Lattice Fence for

Privacy Trellis

& Vines

Brug Blog 01.2014

I need a backdrop to my Brugmansia kingdom. My Angel Trumpets will look best if I can define the space, instead of allowing it to ramble onwards. So to give my Angel babies their best appeal, I had my darling husband install a plan of mine. Lattice panels that stand upright, to be used for privacy and space definition. With the height comes the promise of a perfect growing condition for two new vines I acquired last year, Dalechampia dioscoreifolia and vigna caracalla.

To digress, this reminds me of when I told him to start digging foundation for the screenhouse. I had spent two years contemplating the exact site. Watching the rains of summer settle into riverlets and tiny valleys, the sun of summer and how he shined and bore down, and the almost totally open space had led me to believe the spot I chose would be perfect. I knew it needed some fill, the area was low and the sand was sugar. But the sunlight, can I use rain barrels, distance from our property line fence and accompanying neighbor's pines, the available old growth palms nearby, made me realize the spot I finally laid sites upon would suit me well. And it has. Even Gino has commented upon several occassions how idyllic the area I did finally decide upon is.

And so the project begins. After measuring a spacing distance of 4 feet and squaring the line, he dug 3 foot deep holes with a post hole digger at each 4 foot measure. He then sank 10 foot long pressure treated fence posts and poured concrete into the holes to stabilize. Before the concrete could set up, he made sure the posts were vertically and horizontally level. The posts were allowed to cure in the concrete overnight.

The next day he painted the posts a mint green. Very appealing. While that paint dried, he painted firring stips white, as a contrast to the mint. These will hold in the plastic trellis panels.

Now to cut the trellis. I want a staggered height, with the center panel of three being the tallest. Using a table saw, he cut the panels to their appropriate lengths, and set them aside. He then screwed a painted and pre-cut 2 X 4 to the bottom and top of two posts, to create the horizontal lock in for the trellis. Two vertical and two horizontal firring strips were screwed into one side of the posts. This will lock in the panels. A 12 inch gap is left from the ground so that flower boxes can be placed there.

The trellis panels were then inserted. Firring strips were vertically and horizontally installed to the other side of the trellis, completing that panel. He locked them in using this trick. See pictures below.

This is a corner of one of the top of the trellis panels. See how there is a firring strip on each side? This locks in the plastic trellis. He screwed into the firring strips to go through the plastic trellis and further strengthen them. You can't see the screw heads here, as he had already painted them white.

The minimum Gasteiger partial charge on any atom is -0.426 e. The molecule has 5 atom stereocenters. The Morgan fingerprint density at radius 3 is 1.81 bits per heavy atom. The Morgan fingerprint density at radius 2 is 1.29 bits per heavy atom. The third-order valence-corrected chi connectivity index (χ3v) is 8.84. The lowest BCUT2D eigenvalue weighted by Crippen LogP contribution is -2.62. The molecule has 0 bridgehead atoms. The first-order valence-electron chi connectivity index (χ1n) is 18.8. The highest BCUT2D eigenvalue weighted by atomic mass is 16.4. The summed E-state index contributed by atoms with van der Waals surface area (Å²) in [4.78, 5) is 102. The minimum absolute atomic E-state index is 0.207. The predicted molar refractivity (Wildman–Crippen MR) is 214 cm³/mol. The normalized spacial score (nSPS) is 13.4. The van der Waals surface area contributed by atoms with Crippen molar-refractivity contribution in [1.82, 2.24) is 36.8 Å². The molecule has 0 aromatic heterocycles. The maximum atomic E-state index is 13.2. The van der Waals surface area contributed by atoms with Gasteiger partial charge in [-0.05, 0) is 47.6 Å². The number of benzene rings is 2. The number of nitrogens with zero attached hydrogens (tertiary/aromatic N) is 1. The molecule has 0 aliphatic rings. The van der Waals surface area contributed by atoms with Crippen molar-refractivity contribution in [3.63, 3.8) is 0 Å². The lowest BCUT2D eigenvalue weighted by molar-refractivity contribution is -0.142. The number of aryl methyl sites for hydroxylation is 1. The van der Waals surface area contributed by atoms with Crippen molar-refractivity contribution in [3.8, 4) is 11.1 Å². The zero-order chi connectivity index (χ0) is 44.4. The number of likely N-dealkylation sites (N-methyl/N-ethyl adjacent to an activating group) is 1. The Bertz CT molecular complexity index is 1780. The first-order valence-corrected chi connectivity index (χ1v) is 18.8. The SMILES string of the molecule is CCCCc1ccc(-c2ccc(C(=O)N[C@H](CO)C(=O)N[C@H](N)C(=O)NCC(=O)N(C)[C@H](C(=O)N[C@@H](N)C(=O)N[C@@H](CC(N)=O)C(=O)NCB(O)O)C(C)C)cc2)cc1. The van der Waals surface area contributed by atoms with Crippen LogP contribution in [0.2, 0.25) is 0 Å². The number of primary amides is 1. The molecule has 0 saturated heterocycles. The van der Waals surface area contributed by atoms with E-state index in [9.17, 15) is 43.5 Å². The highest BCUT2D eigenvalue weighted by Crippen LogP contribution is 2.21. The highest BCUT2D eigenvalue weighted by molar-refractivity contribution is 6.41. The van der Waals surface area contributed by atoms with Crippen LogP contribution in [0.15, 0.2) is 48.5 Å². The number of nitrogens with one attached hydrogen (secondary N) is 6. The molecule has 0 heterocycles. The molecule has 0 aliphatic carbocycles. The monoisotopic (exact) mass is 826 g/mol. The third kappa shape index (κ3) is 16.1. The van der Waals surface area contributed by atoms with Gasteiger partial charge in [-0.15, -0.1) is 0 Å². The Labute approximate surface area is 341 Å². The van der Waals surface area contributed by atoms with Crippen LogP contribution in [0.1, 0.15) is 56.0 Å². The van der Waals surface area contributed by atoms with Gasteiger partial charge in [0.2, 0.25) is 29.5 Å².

This is one of the bottom corners, to show again how he locked the plastic trellis panels in.

We had been pricing out flower boxes, and came to the conclusion it was much cheaper to just make the raised beds ourselves. He purchased five 8 inch wide by 8 foot long pressure-treated boards for the task. I wanted 12 inch tall wood, but they were out of it so we ended up with the 8 inch tall board instead. The boxes will be 8 inches wide, and just under the 4 feet width of the panels. He cut the boards accordingly, and screwed them together. It will be a month before he can paint them, as the wood is new and the sap must dry. I want a pickling effect in mixed green and white for the boxes. Pickling is kind of like staining, only it is a paint that is applied and then wiped off before it can dry. A very beautiful effect.

After all of the flower boxes are in, he will come back and cut the tops of the posts level, and place on top of each a squared base solar lamp. The effect will be beautiful!

The last flower box will have an L shape, because of the right angle of the last two panels. In this box I am going to grow some vegetables this winter. Arugula and Boston Lettuce come to mind.

Vigna caracalla, or corkscrew vine, will occupy one of trellis panels, and one panel will hold the bowtie vine, otherwise known as dalechampia dioscoreifolia. The third will house our juicy cherry tomatoes. When the tomatoes and lettuces are finished, I will plant vigna phaseolus, or purple snail vine, and more vigna caracalla.

After those plants grow a bit, I'm going to move them, and use these beds to grow tomatoes, alternating with herbs and melons, cukes.

The entire project took about 1 week to complete. Poor thing always has a 'Honey Do List,' so is between assignments most of the time. But he doesn't mind, he loves the results as much as I do.